HÅKON m Norwegian
Modern Norwegian form of the Old Norse name Hákon
, which meant "high son"
"high" and konr
"son, descendant". This was the name of seven kings of Norway.
HARRISON m English
From an English surname that meant "son of HARRY"
. This was the surname of two American presidents, William Henry Harrison (1773-1841) and his grandson Benjamin Harrison (1833-1901). The actor Harrison Ford (1942-), who starred in such movies as Star Wars
and Indiana Jones
, is a famous bearer.
HUDSON m English
From an English surname meaning "son of HUDDE"
. A famous bearer of the surname was the English explorer Henry Hudson (1570-1611).
ICHIRŌ m Japanese
From Japanese 一 (ichi)
meaning "one" and 郎 (rō)
meaning "son". This was traditionally a name given to the first son. Other combinations of kanji characters are also possible.
JACKSON m English
From an English surname meaning "son of JACK"
. A famous bearer of the surname was American president Andrew Jackson (1767-1845).
JEFFERSON m English
From an English surname meaning "son of JEFFREY"
. It is usually given in honour of Thomas Jefferson (1743-1826), the third president of the United States and the primary author of the Declaration of Independence.
JIRŌ m Japanese
From Japanese 二 (ji)
meaning "two" and 郎 (rō)
meaning "son". This was traditionally a name given to the second son. Other combinations of kanji characters can also be possible.
JŪRŌ m Japanese
From Japanese 十 (jū)
meaning "ten" and 郎 (rō)
meaning "son". Traditionally this name was given to the tenth son. Other combinations of kanji characters are possible as well.
KATSURŌ m Japanese
From Japanese 勝 (katsu)
meaning "victory" and 郎 (rō)
meaning "son". Different kanji characters can combine to form this name as well.
KENDRICK m English
From a surname that has several different origins. It could be from the Old English given names Cyneric
"royal power" or Cenric
"bold power", or from the Welsh name Cynwrig
"chief hero". It can also be an Anglicized form of the Gaelic surname Mac Eanraig
meaning "son of HENRY
KERMIT m English
From a Manx surname, a variant of the Irish surname MacDermott
meaning "son of DIARMAID"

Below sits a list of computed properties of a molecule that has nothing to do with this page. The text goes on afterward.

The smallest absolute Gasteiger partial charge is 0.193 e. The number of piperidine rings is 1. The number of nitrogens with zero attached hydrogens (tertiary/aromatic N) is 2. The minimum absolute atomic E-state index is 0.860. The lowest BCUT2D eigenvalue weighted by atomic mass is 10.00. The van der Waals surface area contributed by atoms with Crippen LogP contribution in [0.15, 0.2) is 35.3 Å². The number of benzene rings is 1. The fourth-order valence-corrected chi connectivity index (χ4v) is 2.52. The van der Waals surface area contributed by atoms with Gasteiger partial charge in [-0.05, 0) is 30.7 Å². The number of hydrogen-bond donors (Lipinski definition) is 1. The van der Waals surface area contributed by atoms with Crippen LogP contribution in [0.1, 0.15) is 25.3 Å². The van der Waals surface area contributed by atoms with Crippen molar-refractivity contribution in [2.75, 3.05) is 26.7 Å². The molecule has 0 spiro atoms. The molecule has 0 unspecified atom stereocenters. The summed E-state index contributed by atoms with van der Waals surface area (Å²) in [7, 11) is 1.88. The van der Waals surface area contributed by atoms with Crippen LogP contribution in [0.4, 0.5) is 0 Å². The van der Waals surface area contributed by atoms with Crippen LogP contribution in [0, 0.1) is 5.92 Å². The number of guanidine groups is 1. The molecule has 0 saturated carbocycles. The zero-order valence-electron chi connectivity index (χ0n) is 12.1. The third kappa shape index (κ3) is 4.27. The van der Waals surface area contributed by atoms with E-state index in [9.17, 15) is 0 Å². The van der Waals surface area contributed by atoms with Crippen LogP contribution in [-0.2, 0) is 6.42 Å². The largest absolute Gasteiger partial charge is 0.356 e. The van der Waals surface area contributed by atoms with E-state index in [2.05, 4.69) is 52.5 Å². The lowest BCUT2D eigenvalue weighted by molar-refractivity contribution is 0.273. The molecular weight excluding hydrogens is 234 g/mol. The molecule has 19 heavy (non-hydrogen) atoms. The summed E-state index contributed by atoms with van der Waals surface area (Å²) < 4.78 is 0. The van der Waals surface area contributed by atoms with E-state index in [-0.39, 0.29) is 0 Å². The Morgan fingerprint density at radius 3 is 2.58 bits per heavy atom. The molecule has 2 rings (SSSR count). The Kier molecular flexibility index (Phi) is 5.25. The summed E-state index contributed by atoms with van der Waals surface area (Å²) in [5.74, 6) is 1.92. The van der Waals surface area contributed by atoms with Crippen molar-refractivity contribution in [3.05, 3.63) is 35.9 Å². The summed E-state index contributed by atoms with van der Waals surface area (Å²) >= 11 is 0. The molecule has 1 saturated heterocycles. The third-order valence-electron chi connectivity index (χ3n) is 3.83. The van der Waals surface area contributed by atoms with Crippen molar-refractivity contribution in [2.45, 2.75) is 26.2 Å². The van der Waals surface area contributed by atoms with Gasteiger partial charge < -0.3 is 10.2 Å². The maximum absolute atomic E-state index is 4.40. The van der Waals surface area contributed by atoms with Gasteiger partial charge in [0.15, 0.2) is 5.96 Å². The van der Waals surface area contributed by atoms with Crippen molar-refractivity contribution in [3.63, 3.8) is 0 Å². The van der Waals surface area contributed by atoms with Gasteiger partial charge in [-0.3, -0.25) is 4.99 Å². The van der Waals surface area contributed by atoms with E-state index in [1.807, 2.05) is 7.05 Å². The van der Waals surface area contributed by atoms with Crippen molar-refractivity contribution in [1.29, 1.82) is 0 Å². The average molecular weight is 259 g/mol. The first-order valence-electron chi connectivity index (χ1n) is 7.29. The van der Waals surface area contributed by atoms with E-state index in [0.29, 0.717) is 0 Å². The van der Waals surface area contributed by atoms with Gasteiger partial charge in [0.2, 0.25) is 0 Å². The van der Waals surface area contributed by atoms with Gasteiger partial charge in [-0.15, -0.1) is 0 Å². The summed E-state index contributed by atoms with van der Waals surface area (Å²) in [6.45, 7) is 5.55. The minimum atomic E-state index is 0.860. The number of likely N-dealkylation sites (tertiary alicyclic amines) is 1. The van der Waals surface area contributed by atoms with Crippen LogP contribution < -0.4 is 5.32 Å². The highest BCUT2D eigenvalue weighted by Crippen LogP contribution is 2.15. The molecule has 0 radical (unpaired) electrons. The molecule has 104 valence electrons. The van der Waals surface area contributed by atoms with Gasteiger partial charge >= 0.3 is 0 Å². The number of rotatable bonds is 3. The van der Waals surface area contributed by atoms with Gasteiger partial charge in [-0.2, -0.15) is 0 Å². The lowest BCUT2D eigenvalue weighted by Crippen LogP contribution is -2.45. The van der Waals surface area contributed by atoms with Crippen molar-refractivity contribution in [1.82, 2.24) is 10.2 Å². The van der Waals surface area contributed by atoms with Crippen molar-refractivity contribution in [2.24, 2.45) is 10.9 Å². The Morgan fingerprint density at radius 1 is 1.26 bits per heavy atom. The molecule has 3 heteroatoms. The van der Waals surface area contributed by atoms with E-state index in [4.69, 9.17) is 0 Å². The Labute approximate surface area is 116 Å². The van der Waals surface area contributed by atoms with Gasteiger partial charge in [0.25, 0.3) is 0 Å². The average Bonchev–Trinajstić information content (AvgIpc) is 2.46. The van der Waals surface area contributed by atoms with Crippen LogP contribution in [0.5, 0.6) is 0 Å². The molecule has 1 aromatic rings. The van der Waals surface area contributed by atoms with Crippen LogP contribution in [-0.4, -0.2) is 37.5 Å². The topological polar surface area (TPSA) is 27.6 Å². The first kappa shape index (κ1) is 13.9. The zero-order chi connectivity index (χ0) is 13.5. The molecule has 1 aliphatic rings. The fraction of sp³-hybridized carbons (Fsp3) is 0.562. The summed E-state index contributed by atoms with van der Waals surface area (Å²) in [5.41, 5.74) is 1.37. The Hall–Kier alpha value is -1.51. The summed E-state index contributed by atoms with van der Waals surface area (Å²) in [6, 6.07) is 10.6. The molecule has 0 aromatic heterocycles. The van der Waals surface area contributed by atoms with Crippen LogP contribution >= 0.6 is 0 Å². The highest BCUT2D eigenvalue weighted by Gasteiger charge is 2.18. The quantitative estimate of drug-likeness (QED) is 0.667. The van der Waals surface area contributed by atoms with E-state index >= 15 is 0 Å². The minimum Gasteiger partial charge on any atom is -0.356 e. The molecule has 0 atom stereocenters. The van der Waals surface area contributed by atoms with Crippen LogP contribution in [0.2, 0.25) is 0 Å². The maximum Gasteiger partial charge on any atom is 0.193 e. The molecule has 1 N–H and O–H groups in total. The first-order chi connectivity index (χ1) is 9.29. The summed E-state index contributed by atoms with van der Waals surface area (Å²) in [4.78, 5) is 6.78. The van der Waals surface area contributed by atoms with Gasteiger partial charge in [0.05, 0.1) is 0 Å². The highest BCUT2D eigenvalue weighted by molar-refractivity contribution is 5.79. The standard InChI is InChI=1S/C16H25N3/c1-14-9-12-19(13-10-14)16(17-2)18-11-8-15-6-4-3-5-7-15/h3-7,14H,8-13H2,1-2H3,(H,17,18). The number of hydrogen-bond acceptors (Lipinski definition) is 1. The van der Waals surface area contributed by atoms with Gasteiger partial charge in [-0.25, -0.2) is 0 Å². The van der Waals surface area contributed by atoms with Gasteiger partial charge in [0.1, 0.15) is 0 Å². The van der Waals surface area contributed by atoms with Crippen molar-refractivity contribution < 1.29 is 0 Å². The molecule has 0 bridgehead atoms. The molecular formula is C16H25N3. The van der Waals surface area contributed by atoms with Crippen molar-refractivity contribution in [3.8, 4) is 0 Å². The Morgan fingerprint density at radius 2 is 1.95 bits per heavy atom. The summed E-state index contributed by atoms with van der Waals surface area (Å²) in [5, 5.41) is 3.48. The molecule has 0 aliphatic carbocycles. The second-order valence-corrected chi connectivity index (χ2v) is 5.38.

. Theodore Roosevelt used it for one of his sons. The name is now associated with Kermit the Frog, one of the Muppets created by puppeteer Jim Henson.
KICHIRŌ m Japanese
From Japanese 吉 (kichi)
meaning "good luck" and 郎 (rō)
meaning "son". Other kanji combinations are also possible.
KUMARA m Hinduism
Derived from Sanskrit कुमार (kumara)
meaning "boy, son"
. In Hindu texts this is an epithet of both the fire god Agni
and the war god Skanda
KURŌ m Japanese
From Japanese 九 (ku)
meaning "nine" and 郎 (rō)
meaning "son". This name was traditionally given to the ninth son. Other combinations of kanji characters are also possible.
MACAULAY m English (British)
From a surname, an Anglicized form of Gaelic Mac Amhalghaidh
meaning "son of Amhalghadh"
, itself a given name of unknown meaning. A famous bearer of the surname was Thomas Babington Macaulay (1800-1861), a British Whig politician and noted historian. The given name is borne by the American former child actor Macaulay Culkin (1980-), who was named after the British politician.
MACBETH m History
Anglicized form of the Gaelic given name Mac Beatha
meaning "son of life"
, implying holiness. This was the name of an 11th-century Scottish king. Shakespeare based his play Macbeth
loosely on this king's life.
MACK (1) m English
From a surname that was originally a shortened form of various Gaelic surnames beginning with Mac
(from Gaelic mac
meaning "son"). It is also used as a generic slang term for a man.
MACKENZIE f & m English
From the Gaelic surname Mac Coinnich
, which means "son of COINNEACH"
. A famous bearer of the surname was William Lyon MacKenzie (1795-1861), a Canadian journalist and political rebel. As a feminine given name, it was popularized by the American actress Mackenzie Phillips (1959-). In the United Kingdom it is more common as a masculine name.
MADDOX m English (Modern)
From a Welsh surname meaning "son of MADOC"
. It was brought to public attention when the actress Angelina Jolie gave this name to her adopted son in 2002.
MADISON f & m English
From an English surname meaning "son of MAUD"
. It was not commonly used as a feminine name until after the movie Splash
(1984), in which the main character adopted it as her name after seeing a street sign for Madison Avenue in New York City. It was ranked second for girls in the United States by 2001. This rise from obscurity to prominence in only 18 years represents an unprecedented 550,000 percent increase in usage.... [more]
MCKINLEY f & m English
From a surname, the Gaelic form of which is Mac Fhionnlaigh
meaning "son of FIONNLAGH"
. A famous bearer was the assassinated American president William McKinley (1843-1901).
MOACIR m Native American, Tupi
Possibly means "son of pain"
in Tupi. This is the name of the son of Iracema
and Martim in the novel Iracema
(1865) by José de Alencar.